Montana’s attorney general is one step closer to taking up NorthWestern Energy’s fight over Colstrip Power Plant repairs, following a Monday state House vote to nullify portions of the private business agreement governing the generator.
Legislators voted mostly along party lines to empower the attorney general to force Colstrip owners to make power plant repairs that the state deems essential. The bill comes after NorthWestern Energy found itself on the losing end of power plant maintenance decisions, which by contract are decided by majority vote among Colstrip’s six owners.
Not making the repairs dictated by state government would cost each non-submissive power plant owner a fine of $100,000 a day. Five Democrats crossed over to vote with Republicans on the 72-28 decision.
“This is a power plant that’s in Montana. Montana should determine if it survives or not,” said Rep. Derek Skees, a Kalispell Republican. “That’s exactly what this bill does.”
Lawmakers voting against the bills warned against interfering with private businesses, not only because Montana has no ownership interest in Colstrip, but also because of the 10th Amendment of the U.S. Constitution prevents states from impairing contracts.
“Senate Bill 266 reaches deep into a 40-year-old contract and rewrites one provision to favor one party to the detriment of the other parties. This bill will send chills down the spine of any business,” said Rep. Andrea Olsen, a Missoula Democrat.
Olsen, one the few attorneys serving in the Montana House, said that Section 31 of the Montana Constitution also states that “no law impairing the obligation of contracts shall be passed by the Legislature.”
The majority of the power plant’s owners have always been out of state utilities. Utilities PacifiCorp and Portland General Electric in Oregon, combined with Washington utilities Avista and Puget Sound Energy, represent 70% of Colstrip ownership. The only non-utility owner, Talen Energy, has a 30% share in Unit 3. NorthWestern Energy has a 30% share in Unit 4. Colstrip Units 1 and 2 were declared uneconomical and shut down in January 2020.
By NorthWestern’s count, Colstrip is 15.6% of its generation portfolio.
The majority consumers of Colstrip power are in Washington and Oregon, which have passed bans on electricity from coal burning, hoping to lower carbon dioxide levels and minimize climate change. The first ban, in Washington, begins at the end of 2025.
Even before the bans, Colstrip’s most tenured owners were eyeing the exits. Puget Sound Energy in 2017 agreed to be financially ready to exit Colstrip by 2027. Avista and PacifiCorp were on track for similar depreciation dates in Washington when the state passed sweeping climate change laws in 2019. The Clean Energy Transition Act created a ban on coal power starting at the end of 2025.
After the Washington law, the majority of Colstrip’s owners started scrutinizing repairs that did more than keep the power plant running for their short tenure. Then in September 2020, confronted with a maintenance budget that sharply increased, the majority of owners balked. Puget paid its share in protest.
NorthWestern responded by accusing the other owners of conspiring to bring the power plant to closure by refusing to make repairs. That led to the bills approved on second reading by the House on Monday. The bills were brought by Sen. Steve Fitzpatrick, R-Great Falls, son of NorthWestern Energy’s former director of government affairs, John Fitzpatrick.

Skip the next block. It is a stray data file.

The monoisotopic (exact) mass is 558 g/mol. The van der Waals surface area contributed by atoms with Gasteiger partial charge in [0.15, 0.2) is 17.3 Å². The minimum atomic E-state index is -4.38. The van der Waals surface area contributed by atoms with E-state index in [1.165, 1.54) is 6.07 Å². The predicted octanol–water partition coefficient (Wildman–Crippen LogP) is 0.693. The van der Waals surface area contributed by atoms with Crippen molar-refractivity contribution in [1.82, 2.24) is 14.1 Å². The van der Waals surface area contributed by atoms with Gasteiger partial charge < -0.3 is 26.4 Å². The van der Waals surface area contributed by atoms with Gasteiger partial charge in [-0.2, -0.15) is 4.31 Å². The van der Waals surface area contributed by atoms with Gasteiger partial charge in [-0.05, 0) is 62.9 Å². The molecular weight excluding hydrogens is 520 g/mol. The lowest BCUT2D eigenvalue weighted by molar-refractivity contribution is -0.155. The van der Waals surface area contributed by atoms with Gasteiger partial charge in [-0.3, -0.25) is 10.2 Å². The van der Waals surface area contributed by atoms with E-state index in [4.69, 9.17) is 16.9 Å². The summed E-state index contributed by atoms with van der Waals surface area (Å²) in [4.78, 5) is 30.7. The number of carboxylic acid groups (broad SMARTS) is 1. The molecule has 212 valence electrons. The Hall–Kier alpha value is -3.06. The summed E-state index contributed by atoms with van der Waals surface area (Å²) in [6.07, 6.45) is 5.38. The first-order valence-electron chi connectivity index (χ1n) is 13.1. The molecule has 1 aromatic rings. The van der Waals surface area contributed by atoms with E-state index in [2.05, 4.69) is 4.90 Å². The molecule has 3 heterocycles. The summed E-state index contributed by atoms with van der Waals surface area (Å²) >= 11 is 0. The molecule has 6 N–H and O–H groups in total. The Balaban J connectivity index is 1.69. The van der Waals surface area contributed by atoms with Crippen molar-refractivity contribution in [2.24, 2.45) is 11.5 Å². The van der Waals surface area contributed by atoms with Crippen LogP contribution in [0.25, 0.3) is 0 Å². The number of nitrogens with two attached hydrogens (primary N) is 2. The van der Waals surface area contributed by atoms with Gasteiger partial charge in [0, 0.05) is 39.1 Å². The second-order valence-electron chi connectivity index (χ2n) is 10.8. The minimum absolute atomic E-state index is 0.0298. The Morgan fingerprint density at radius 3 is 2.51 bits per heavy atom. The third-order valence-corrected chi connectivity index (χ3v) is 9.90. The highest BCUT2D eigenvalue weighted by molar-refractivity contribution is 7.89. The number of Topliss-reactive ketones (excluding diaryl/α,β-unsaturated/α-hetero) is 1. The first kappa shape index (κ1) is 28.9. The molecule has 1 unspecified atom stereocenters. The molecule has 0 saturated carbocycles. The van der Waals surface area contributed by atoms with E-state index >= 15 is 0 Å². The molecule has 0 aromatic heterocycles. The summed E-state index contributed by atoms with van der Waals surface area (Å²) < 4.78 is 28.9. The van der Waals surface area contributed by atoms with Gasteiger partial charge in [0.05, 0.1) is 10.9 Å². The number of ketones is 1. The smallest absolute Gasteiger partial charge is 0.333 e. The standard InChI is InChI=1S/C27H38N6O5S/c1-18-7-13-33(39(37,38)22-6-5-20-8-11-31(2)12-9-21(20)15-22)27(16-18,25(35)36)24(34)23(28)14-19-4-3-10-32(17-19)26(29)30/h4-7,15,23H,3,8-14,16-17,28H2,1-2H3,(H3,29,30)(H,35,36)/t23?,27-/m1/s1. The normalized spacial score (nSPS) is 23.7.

In committee hearings, Fitzpatrick, also an attorney, accused the majority Colstrip owners of deceptive practices. He said the owners were behaving like spouses in an ugly divorce, keying the family car on the way out the door.
A look at power plant owners’ agreement reveals that repairs are approved by majority vote and that each owner has the right to assign people to scrutinize and contest maintenance and repairs, which is what the owners were doing.
The majority owners of the power plant emphasized in hearings that repairs at the power plant were being paid for, although when Fitzpatrick brought his bills, the annual budget hadn’t been approved. That was in February. Colstrip Unit 4, the generator in which NorthWestern has a 30% share, suffered from leaky boiler tubes, a condition that forced it offline for repairs during the coldest week of the year. That shutdown was no small matter for a utility that insists it needs Colstrip for the year’s coldest days “when the wind doesn’t blow and the sun doesn’t shine.”
Unit 4 was also offline for scheduled maintenance last October, when power plant records filed with the U.S. Energy Information Administration show the unit generated no electricity. The unit’s annual capacity factor for 2020 was down to 50%, undermining its reputation as a baseload power provider. Data shows 2020 year was Unit 4’s third least productive year in the last 12 years.
By the time Fitzpatrick’s bills reached the House Energy Committee, the Colstrip owners had agreed to an annual maintenance plan. NorthWestern had put the other owners on notice that it was pursuing arbitration.
A companion bill, SB 265, required that all litigation between the power plant owners take place in county district court in which Colstrip resides. The ownership agreement in effect for nearly 40 years specified that power plant legal matters be settled in Spokane Superior Court. The bill passed 65-35 with two Republicans joining Democrats in opposition.
“I disagree that we shouldn’t have the attorney general defend us. This is about Montanans and it’s about Montanans being controlled by out-of-state corporations. That’s what it’s been about the last six years at Colstrip,” said Rep. Jim Keane, a Butte Democrat.
The two bills face a third reading vote in the House within the coming days. If approved, they will be sent to Gov. Greg Gianforte.